The advantages of being a guide for Grizzly Bear Lodge are many; good food, guest on holidays enjoying themselves, the common interest in wildlife, great conversations around the dinner table and the list goes on… But the one shown by this photo is that if you take enough pictures during the season you will capture some unique images.
Bald eagles can be viewed from the front deck of the lodge on Minstrel Island as they fly from the nest behind the lodge to their fishing areas. On all the day trips for the whale watching safari, grizzly bear tours and wild river trips eagles are plentiful. The hardest part for a good bald eagle picture is to have the eagle so it is not “sky lined”. They need a dark background to set off their white head as shown in this photo. Also to note is the spread wings as it enjoys the sun while drying after the summer’s morning fog.
In the May 27th posting I mentioned that grizzly bears would fish beside the stand. The deck of the viewing platform is just over three meters (ten feet) above the ground and this bear was down the bank about two meters (six feet) and out from the bank about four meters (12 feet). I did the math allowing for the fact that the stand is not at the edge of the bank and the bear is approximately eight meters (25 feet) from the where the guest stand to watch the bears. To tell the truth none of the guests take time to comment on the closeness of the bears when their photos allow them to count the number of claws and their size.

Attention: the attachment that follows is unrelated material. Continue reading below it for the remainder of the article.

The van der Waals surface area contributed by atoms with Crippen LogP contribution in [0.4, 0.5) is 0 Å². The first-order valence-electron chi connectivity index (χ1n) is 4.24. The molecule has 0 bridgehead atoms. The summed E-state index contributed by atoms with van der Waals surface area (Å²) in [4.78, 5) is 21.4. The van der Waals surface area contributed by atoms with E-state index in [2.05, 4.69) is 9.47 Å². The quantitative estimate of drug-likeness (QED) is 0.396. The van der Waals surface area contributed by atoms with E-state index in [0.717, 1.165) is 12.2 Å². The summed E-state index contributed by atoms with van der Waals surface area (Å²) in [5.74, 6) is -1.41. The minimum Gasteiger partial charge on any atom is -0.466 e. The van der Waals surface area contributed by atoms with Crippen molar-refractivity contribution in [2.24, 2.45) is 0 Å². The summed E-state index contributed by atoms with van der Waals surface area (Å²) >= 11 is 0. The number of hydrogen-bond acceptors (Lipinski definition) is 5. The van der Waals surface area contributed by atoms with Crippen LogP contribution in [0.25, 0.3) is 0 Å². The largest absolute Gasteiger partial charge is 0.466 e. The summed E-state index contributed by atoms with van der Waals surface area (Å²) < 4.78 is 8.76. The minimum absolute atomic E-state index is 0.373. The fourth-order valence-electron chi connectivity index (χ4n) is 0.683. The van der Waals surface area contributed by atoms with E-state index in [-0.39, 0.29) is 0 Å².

Pacific white sided dolphins are frequently seen in the area of the lodge; whether on a grizzly bear tour, whale watching safari or the extra day trip to Trapper Rick’s wilderness river. The pods range in size from several hundred to over one thousand individuals. They are playful and like to ride the bow wave of our boats and will cross beneath the bow as if they are trying to see how close they can come without being fit. The prop wash is also popular and they will come within two meters (six feet) of the back of the boat. The unusual aspect of this picture is that there is only one dolphin.